The Simpsons, arguably the most popular animated series of all time, has been running for a staggering 31 seasons. So it’s fair to say that Matt Groening’s iconic sitcom makes for some pretty fantastic trivia.
There are a few obvious facts floating around which everybody knows by now. However, we bring you 10 lesser-known facts which are sure to raise a few eyebrows and impress your friends.
10. Homer, Marge, Lisa, Maggie, and Patty Were Named After Groening’s Own Family
Whilst waiting in the lobby to pitch an animated version of his Life in Hell comic strip for The Tracey Ulman Show in the late 80s, Groening realized that this would require rescinding the publication rights for his life’s work. This saw him quickly formulate a new idea, which was that of a dysfunctional family. In a rush, he named the characters of Homer, Marge, Lisa, Maggie, and Patty after his own parents, sisters, and aunt. Instead of using his name for the son, he used an anagram of the word “brat”.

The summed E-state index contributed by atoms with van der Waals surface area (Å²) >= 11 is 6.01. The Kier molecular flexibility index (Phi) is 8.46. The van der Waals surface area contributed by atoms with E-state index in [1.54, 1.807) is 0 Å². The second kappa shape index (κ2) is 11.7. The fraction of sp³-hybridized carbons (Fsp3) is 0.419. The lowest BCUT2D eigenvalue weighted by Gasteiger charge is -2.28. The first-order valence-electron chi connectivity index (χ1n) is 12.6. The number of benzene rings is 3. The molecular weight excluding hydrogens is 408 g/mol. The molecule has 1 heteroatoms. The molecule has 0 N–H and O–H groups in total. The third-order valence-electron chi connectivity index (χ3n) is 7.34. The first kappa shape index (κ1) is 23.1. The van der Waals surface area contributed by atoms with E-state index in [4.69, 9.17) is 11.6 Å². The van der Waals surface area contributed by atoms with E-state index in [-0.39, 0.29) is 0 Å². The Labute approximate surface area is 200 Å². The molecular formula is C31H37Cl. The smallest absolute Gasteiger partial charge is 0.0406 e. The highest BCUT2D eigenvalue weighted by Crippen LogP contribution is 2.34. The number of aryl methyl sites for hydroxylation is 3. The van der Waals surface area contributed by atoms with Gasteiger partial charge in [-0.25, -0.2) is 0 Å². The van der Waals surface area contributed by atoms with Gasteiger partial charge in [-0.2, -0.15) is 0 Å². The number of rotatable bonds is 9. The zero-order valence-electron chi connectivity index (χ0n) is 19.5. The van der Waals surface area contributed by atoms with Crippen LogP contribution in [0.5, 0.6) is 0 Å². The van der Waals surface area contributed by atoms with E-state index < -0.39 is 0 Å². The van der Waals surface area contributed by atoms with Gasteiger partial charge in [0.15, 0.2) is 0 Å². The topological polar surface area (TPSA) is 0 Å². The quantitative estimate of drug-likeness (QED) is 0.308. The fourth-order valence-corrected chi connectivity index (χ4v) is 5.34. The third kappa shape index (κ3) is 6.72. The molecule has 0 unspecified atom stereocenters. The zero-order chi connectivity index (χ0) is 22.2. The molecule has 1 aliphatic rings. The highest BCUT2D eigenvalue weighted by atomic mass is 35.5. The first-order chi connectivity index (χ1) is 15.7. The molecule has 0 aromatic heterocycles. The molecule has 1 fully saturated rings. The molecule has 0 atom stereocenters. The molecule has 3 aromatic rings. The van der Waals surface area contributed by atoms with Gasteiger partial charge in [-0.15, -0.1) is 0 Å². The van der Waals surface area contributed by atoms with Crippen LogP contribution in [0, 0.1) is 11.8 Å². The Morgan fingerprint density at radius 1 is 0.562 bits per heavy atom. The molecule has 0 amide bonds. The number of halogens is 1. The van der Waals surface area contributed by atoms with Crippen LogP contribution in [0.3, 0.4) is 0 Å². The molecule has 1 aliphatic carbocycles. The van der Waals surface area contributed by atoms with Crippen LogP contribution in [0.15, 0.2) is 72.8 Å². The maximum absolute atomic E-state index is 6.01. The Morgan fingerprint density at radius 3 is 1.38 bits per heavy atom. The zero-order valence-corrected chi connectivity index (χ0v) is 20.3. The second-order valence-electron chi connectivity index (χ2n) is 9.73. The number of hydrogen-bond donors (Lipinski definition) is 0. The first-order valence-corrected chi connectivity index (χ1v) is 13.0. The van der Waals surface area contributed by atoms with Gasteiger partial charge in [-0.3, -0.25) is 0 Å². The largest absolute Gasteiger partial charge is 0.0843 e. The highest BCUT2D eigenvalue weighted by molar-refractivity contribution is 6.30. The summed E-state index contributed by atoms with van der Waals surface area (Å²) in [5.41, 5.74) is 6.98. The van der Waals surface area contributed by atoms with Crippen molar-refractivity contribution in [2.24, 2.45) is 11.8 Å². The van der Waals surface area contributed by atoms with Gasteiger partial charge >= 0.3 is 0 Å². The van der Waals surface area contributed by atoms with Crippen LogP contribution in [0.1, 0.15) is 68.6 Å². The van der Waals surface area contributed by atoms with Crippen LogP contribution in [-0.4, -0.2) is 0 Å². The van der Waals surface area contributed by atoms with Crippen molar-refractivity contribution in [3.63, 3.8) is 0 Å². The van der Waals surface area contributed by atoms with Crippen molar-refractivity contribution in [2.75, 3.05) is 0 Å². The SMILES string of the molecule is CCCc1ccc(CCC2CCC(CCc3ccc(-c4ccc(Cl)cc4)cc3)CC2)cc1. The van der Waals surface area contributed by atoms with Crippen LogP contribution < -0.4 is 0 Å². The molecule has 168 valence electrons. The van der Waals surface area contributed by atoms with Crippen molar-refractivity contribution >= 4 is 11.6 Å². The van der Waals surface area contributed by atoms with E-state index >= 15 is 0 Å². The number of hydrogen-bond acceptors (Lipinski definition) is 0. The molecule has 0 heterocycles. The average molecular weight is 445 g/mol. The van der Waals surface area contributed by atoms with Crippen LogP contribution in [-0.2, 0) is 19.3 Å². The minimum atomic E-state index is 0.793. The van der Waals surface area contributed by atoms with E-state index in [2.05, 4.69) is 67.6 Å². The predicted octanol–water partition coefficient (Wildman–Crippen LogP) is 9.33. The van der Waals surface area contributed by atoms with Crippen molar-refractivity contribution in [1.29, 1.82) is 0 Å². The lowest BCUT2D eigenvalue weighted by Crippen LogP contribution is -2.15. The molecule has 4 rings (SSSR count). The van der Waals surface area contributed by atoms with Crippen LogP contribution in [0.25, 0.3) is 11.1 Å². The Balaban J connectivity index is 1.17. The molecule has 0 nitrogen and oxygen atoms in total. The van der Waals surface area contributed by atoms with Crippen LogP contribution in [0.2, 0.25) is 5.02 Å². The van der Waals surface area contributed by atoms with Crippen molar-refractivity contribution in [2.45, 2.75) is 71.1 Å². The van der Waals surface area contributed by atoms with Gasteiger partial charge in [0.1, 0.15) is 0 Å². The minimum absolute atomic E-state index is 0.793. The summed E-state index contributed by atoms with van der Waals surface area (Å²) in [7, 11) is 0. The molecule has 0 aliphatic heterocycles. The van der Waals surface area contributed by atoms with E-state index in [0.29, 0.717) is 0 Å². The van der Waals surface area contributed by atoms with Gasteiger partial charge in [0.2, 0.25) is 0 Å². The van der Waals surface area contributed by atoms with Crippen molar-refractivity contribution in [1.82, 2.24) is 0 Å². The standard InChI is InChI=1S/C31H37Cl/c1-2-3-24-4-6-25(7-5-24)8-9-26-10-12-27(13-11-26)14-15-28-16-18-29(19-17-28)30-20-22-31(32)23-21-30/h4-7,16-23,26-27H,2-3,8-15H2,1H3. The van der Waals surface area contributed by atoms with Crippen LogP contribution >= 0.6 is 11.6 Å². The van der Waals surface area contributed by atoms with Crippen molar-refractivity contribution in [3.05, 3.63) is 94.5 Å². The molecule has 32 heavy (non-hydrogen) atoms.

This family became known as The Simpsons, They first appeared in a short on The Tracey Ulman Show on April 19, 1987. Many of the other characters that came to appear on The Simpsons were named after streets in Groening’s hometown of Portland, Oregon, including Flanders, Terwilliger, Lovejoy, and Quimby.
9. Paul McCartney Agreed to Do the Show on the Condition Lisa Remained Vegetarian Forever
There are hundreds of fantastic celebrity guest appearances throughout the show’s history.
A memorable one was that of Paul McCartney and his late wife Linda McCartney in “Lisa the Vegetarian”. Although not the first Beatle to appear on the show, McCartney appeared in a hilarious episode and an important one in terms of Lisa’s development.